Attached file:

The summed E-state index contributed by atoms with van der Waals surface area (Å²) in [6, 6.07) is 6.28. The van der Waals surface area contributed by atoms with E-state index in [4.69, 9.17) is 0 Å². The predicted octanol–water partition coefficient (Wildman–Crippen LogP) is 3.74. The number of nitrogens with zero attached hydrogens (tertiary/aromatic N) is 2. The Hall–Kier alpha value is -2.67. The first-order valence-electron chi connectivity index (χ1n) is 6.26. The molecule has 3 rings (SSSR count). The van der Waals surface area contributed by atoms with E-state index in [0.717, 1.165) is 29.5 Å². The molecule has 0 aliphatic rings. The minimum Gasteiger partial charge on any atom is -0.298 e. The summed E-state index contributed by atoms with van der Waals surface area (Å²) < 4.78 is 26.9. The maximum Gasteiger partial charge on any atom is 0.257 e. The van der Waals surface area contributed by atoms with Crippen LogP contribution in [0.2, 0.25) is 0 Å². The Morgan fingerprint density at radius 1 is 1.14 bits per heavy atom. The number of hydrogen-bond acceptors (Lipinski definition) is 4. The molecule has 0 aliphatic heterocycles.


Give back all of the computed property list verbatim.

The summed E-state index contributed by atoms with van der Waals surface area (Å²) in [6, 6.07) is 6.28. The van der Waals surface area contributed by atoms with E-state index in [4.69, 9.17) is 0 Å². The predicted octanol–water partition coefficient (Wildman–Crippen LogP) is 3.74. The number of nitrogens with zero attached hydrogens (tertiary/aromatic N) is 2. The Hall–Kier alpha value is -2.67. The first-order valence-electron chi connectivity index (χ1n) is 6.26. The molecule has 3 rings (SSSR count). The van der Waals surface area contributed by atoms with E-state index in [0.717, 1.165) is 29.5 Å². The molecule has 0 aliphatic rings. The minimum Gasteiger partial charge on any atom is -0.298 e. The summed E-state index contributed by atoms with van der Waals surface area (Å²) < 4.78 is 26.9. The maximum Gasteiger partial charge on any atom is 0.257 e. The van der Waals surface area contributed by atoms with Crippen LogP contribution in [0.2, 0.25) is 0 Å². The Morgan fingerprint density at radius 1 is 1.14 bits per heavy atom. The number of hydrogen-bond acceptors (Lipinski definition) is 4. The molecule has 0 aliphatic heterocycles.